5.3.1 Design Overview The use of a grid tie is an ideal solution for any gym who thinks that they might ever produce an excess of needed power. Whenever power is generated, it is phase matched with the power grid installed by the local electric utility company and then power is fed onto those lines. No power is actually stored locally, but by selling power back to the power company, a gym could reduce their electrical bill depending on the amount of power they are generating. The overall idea of this is similar to the use of solar panels on someones house whenever they are generating more power than their house uses. 5.3.2 Performance and Cost Estimates The grid tie design is by far the most expensive of the four designs described in this document. This is due to the high costs of the grid tie itself. Grid ties can range anywhere from $3,500 to $35,000 and could be a huge financial burden for a customers implementation. However, this is the only way to efficiently and safely get the power back on the power grid. 5.3.3 Marketability As stated before, this design appeals most to a gym that can create an excess of power which can therefore be sent back to the power company. The benefits of this are obviously that money would be saved each month, directly on their power bill based upon how much power is actually generated. While it may be impractical to produce enough power to self-sustain the gym with the exercise equipment alone, with the combination of solar panels, it can easily be achieved. As of right now, electric utilities tend to steer away from the idea of buying back power from individual customers, but with a new wave of green energy sweeping the country, this will soon change and become much more common than it has been in the past.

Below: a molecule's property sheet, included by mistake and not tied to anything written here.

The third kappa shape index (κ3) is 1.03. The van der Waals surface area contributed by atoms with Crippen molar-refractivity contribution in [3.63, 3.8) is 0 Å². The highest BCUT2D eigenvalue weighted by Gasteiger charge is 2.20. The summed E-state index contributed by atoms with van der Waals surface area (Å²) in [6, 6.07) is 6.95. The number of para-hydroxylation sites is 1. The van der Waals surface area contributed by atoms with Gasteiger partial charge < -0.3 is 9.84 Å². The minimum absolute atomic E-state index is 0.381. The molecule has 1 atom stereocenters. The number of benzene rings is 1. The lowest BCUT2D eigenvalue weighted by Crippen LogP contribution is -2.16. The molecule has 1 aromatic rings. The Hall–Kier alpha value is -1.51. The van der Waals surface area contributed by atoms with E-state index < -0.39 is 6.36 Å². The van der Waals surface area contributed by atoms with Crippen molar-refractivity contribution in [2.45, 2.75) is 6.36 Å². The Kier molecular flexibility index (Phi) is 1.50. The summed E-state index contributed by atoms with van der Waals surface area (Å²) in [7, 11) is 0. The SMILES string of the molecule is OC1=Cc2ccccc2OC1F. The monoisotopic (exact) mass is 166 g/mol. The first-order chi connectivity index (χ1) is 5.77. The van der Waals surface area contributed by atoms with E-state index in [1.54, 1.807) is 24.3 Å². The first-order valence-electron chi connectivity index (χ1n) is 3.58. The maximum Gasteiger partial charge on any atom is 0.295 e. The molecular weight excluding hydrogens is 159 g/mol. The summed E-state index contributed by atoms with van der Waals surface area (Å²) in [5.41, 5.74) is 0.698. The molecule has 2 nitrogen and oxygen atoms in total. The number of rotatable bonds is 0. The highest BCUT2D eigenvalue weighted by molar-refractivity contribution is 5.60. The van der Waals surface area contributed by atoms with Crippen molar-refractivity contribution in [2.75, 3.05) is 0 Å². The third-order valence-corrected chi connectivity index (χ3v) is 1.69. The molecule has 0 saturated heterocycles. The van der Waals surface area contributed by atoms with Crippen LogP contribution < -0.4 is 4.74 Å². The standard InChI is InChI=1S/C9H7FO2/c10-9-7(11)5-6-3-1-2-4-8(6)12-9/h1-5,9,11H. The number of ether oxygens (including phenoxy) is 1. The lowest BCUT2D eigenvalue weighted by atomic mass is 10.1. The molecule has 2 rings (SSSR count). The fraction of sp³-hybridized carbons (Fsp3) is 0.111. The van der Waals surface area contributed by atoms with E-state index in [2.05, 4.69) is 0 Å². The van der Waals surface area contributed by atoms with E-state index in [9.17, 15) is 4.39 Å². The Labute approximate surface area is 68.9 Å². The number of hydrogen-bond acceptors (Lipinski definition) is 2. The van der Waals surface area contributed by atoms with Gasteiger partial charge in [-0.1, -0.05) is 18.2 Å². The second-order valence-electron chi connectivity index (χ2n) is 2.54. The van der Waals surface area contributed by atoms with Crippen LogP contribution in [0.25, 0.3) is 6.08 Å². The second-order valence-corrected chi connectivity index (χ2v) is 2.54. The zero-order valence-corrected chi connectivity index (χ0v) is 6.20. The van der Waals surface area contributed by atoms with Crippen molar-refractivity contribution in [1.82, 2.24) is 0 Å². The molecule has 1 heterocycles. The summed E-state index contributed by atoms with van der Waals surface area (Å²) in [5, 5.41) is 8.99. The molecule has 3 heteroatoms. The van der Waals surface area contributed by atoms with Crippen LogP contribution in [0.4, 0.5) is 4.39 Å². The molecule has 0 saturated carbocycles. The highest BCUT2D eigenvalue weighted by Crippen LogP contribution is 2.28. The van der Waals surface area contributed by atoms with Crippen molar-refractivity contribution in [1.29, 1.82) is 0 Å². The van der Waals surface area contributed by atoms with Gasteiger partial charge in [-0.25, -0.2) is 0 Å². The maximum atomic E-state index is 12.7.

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Bike/ Generator